Never Give Up on Writing, Your Community or Your Self.

I was born way after Martin Luther King Jr was killed.

But when I was a kid, a holiday in his honor was signed into law by Ronald Regan, who was pretty much forced into it by a veto-proof Congressional backing. (338 – 90 in the House; 78 – 22 in the Senate)

That was in 1983.

In 1986 it became an official holiday.

But not everywhere.
Not in New Hampshire where I was growing up.

N.H. tried VERY hard to not observe the holiday. So did other states. When I was a kid, I was part of the Martin Luther King Day Coalition.

The goal of the group was to have N.H. recognize the holiday. We had a lot of potlucks, a lot of lobbying, a lot of information collated. I licked a lot of envelopes.

It seemed ridiculous that in the 1980s people had to work so hard to get some states to do what was right: to recognize the contributions towards civil rights and human rights that one man gave his life for.

But they eventually did it.

South Carolina even eventually did it in 2000.

And people are still working really hard towards civil rights and human rights even during a pandemic. People out there are working, thinking, learning, exploring. People are confronting bigotries in themselves and in their workplaces or families or books.

And some aren’t.

Martin Luther King Jr. did a heck of a lot to make this country a better place, a place where one day, hopefully, race or nationality or gender or religion or sexuality won’t determine a person’s worth, won’t determine a person’s wage, won’t determine a person’s rights.

Sometimes it’s hard to remember that in certain things we’ve come a long way. We still have such a way to go, but … that man, the people who worked with him, the people who worked with those same goals and who do work with those same goals in 2021, they are all my heroes.

One day to honor that sacrifice, that drive, that push towards equity and fairness isn’t much. One day is tiny compared to what they did and what some people are doing right now.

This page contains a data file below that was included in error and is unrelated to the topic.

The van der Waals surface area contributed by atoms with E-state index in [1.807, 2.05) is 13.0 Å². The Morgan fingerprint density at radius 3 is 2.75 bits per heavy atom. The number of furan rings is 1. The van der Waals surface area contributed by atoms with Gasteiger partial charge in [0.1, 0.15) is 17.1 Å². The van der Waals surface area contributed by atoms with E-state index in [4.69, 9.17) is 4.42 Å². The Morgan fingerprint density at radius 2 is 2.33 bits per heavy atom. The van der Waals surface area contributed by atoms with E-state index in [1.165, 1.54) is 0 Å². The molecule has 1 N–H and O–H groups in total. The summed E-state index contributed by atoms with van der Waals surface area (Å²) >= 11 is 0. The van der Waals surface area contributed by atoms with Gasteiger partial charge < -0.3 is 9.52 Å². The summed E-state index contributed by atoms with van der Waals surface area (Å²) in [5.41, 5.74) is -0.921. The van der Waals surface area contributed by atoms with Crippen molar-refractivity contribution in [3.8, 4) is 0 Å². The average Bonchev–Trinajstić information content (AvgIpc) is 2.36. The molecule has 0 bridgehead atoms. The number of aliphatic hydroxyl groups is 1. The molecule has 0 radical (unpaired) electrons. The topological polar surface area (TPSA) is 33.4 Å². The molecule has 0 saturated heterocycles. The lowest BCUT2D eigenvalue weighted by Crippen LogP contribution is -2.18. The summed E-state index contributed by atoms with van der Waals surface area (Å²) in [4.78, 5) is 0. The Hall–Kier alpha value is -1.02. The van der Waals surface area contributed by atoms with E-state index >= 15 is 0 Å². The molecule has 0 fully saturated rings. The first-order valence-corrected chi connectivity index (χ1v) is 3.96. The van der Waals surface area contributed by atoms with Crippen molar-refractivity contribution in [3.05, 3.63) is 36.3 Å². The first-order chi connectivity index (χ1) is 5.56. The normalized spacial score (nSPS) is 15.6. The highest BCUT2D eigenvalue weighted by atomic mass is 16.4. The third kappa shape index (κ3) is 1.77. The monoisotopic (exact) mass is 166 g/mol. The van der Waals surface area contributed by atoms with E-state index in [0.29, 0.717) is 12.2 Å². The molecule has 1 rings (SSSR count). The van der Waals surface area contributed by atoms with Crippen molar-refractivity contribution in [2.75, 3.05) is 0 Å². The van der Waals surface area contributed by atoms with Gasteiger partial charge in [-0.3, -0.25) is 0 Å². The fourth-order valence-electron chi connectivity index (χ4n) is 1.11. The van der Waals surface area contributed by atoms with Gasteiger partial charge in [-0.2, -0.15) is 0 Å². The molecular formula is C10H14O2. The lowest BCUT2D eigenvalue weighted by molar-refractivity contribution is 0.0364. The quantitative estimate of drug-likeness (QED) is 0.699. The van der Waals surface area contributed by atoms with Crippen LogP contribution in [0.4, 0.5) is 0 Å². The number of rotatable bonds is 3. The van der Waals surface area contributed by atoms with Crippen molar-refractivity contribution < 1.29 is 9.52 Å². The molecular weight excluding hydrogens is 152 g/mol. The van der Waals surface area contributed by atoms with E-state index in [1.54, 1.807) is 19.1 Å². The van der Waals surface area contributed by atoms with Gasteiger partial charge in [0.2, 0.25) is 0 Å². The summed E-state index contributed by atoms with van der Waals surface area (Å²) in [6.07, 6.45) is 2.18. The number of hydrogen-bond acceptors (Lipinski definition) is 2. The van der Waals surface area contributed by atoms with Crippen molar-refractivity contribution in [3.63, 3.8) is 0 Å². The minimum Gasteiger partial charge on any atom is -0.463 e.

My thanks goes out to all of them. And if you’re reading this? My thanks goes out to you, too.

Thank you for being here. Thank you for existing. I hope you have the space and safety to fill your lives (and others) with hope and love.


There are so many ways to never give up, to persist, to create change in yourself and in your community. For a lot of us writers, it’s really hard to keep writing in such a subjective field with so many gatekeepers everywhere, but it’s also really important to not give up. Not if you want to make change. Not if you want your story to be out there.

Don’t give up. Okay? Your stories need to be told.



HELP US AND DO AN AWESOME GOOD DEED

Thanks to all of you who keep listening to our weirdness on the DOGS ARE SMARTER THAN PEOPLE podcast and our new LOVING THE STRANGE podcast.

We’re sorry we laugh so much… sort of. 

Please share it and subscribe if you can. Please rate and like us if you are feeling kind, because it matters somehow. There’s a new episode every Tuesday!

Thanks so much for being one of the 256,000 downloads if you’ve given us a listen!

LET’S HANG OUT!

HEY! DO YOU WANT TO SPEND MORE TIME TOGETHER?

MAYBE TAKE A COURSE, CHILL ON SOCIAL MEDIA, BUY ART OR A BOOK, OR LISTEN TO OUR PODCAST?

JUST CLICK ON THIS LINK AND FIND OUT HOW WE CAN.

And to hear our podcast latest episode for DOGS ARE SMARTER THAN PEOPLE about cats on Tinder and other bad advice click here.

Our first episode of LOVING THE STRANGE is here. It’s about loving places for no logical reasons.

The visuals for our podcasts are all on Carrie’s YouTube channel. You can like and subscribe there, too!

Author: carriejonesbooks

I am the NYT and internationally-bestselling author of children's books, which include the NEED series, FLYING series, TIME STOPPERS series, DEAR BULLY and other books. I like hedgehogs and puppies and warm places. I have none of these things in my life.

One thought on “Never Give Up on Writing, Your Community or Your Self.”

  1. It is time we should sincerely recognise Martin Luther King Jr as a triumph of humanity over oppression in this global crisis for mankind

Leave a Reply